But I was lured by “things,” consumerist products tantalizing my eyes, and I simply missed the scheduled times for the Friday presentations… C’est la vie.

 

Saturday got under way with more acuity and intent. The most anticipated presentation that I was looking forward to was that of Dr. Arthur Rosengarten, author of Tarot and Psychology: Spectrums of Possibilities. I made sure to read his book before this conference, and was anxious to hear what he had to elaborate upon.

 

Dr. Arthur Rosengarten making his presentation Saturday morning at the 2016 NWTS.

 

Dr. Rosengarten let us know at the beginning of his presentation that he was really doing an extension of his New York City Reader’s Studio Conference presentation. He did, however, provide a synopsis of that earlier information. In that earlier forum he had laid out a proposal for a psychological approach to therapy (as opposed to a clinical approach) and later in the presentation argued that tarot is a “process therapy” as opposed to an outcome therapy.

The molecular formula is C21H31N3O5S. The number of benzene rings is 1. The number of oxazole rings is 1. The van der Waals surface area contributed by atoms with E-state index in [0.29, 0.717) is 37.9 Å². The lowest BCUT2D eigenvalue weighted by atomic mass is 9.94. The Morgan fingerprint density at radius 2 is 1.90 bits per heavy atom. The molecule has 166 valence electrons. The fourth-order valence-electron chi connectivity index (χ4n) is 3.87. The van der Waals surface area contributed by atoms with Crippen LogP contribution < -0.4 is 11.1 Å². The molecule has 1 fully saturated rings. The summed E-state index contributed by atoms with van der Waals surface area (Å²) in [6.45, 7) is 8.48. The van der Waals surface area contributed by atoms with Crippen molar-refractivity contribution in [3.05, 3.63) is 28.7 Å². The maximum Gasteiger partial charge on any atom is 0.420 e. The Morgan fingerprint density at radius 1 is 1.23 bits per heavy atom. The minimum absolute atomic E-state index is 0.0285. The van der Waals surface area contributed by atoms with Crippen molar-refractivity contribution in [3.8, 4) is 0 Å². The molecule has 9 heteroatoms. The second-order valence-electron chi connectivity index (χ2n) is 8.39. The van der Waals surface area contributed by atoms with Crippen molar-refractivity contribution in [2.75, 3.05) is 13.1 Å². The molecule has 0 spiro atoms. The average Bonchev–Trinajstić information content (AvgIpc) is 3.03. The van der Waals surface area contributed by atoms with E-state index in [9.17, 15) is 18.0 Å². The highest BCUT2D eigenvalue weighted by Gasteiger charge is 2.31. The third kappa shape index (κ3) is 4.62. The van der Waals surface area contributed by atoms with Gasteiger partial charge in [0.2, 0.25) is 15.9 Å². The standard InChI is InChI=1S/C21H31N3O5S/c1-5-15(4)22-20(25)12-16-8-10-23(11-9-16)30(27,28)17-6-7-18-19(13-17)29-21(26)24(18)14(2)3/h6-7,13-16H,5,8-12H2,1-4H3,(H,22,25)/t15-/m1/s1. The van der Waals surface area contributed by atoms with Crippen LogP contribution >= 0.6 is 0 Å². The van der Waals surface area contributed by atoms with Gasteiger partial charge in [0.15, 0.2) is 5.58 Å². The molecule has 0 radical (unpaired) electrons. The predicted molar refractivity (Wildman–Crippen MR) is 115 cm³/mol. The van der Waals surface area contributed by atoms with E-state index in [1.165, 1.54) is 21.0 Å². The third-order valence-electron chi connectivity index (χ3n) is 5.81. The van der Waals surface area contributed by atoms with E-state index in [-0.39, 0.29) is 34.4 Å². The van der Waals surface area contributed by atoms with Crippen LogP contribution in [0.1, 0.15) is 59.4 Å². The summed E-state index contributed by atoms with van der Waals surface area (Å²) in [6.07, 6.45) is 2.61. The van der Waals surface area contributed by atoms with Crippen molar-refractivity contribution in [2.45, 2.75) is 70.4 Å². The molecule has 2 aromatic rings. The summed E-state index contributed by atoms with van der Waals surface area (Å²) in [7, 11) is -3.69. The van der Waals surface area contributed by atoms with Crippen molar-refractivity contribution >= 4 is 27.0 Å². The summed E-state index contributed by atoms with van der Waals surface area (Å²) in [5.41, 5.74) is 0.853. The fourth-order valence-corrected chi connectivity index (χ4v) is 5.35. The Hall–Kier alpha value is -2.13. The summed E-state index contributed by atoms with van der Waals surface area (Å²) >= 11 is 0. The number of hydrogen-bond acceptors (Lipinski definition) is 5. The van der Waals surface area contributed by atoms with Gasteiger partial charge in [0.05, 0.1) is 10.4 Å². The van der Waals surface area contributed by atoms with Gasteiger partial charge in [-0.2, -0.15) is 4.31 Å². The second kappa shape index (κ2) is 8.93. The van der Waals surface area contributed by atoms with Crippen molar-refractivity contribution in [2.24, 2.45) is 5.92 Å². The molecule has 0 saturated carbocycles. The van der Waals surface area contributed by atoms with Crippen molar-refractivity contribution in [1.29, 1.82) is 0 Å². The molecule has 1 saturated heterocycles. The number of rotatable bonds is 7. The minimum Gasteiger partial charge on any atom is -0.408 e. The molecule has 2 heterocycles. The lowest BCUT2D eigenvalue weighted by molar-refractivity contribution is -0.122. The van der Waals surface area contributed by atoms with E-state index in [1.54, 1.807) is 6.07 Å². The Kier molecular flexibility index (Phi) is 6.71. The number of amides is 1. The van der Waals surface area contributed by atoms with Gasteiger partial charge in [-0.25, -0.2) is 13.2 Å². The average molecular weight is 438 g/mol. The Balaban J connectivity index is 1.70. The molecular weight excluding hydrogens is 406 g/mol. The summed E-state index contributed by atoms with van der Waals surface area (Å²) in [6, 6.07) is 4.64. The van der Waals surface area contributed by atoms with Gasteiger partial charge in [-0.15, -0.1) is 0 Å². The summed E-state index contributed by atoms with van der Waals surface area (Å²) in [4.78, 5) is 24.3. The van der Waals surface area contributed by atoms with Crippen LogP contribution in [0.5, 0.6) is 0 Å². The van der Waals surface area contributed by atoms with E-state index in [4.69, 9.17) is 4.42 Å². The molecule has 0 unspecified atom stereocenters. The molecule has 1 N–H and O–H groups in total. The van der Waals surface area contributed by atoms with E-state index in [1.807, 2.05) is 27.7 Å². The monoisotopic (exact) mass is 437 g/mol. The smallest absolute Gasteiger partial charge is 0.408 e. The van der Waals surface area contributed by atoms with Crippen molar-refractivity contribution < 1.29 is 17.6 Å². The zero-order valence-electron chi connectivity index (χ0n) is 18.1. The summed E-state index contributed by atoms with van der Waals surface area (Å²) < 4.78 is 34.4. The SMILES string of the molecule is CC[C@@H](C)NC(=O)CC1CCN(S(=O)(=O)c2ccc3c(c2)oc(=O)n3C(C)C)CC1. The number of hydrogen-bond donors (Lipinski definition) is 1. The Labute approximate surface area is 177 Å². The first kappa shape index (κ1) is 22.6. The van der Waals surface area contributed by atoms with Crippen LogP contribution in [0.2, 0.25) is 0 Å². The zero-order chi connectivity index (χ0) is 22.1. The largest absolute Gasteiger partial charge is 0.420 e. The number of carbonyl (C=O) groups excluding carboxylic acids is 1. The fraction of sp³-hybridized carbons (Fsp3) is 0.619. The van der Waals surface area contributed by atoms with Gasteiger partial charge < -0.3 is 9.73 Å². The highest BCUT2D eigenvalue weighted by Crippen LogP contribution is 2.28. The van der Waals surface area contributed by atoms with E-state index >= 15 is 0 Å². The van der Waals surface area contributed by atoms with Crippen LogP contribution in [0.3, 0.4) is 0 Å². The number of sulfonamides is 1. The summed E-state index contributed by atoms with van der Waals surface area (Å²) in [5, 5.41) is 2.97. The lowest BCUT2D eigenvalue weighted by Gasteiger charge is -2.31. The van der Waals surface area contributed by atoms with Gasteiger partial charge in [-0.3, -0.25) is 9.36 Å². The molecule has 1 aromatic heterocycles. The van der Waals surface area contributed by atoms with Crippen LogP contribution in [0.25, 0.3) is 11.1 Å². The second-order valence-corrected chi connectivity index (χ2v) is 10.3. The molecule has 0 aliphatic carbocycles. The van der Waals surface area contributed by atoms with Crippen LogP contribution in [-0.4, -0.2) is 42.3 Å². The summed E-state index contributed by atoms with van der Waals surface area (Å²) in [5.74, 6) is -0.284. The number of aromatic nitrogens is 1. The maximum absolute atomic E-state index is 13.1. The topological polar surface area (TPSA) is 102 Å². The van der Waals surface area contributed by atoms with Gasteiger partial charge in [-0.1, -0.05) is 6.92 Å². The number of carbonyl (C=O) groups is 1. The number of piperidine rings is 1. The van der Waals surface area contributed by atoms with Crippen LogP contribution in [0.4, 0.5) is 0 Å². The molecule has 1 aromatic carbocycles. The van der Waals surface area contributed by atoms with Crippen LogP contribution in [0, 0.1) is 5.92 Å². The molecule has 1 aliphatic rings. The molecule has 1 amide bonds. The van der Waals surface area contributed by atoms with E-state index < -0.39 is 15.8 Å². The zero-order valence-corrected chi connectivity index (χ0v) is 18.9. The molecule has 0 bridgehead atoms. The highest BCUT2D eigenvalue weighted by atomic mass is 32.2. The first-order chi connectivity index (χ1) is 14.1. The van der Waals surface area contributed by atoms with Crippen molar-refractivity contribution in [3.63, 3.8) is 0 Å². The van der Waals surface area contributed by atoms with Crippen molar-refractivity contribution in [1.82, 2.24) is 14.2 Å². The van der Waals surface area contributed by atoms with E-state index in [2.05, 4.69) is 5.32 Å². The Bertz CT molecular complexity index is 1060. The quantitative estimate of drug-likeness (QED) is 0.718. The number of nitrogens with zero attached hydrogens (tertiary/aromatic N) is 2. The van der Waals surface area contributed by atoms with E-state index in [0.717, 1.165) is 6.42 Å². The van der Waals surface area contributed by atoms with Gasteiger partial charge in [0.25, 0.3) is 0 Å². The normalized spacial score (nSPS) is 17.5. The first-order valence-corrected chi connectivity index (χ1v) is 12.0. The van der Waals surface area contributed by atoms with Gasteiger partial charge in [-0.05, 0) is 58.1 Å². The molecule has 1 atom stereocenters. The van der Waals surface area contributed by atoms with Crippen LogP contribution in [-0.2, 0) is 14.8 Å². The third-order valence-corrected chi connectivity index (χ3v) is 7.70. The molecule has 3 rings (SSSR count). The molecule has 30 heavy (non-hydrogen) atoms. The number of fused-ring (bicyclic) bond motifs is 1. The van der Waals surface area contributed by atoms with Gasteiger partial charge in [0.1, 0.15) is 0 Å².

I appreciate Dr. Rosengarten’s approach because he broaches divergent philosophies about the tarot—something that was a little bit disarming for some presentation attendees, I think. So many of the tarot enthusiasts here are really focused on how the “energy” and esotericism congress to inform readings. But taking a psychological approach from someone in the field who understands hypotheses and theorems and case studies—an academic responsible approach—forces us to think about the tarot in the real world. This was, in fact, one of the important ideas presented—that the scholastic field of psychology has contributed to the relevance and volubility of tarot. Abraham Maslow pointedly asked in his 1964 book, Religion, Values, and Peak Experiences, if scientific research was necessary. “Why don’t they put it to the test?” He asked.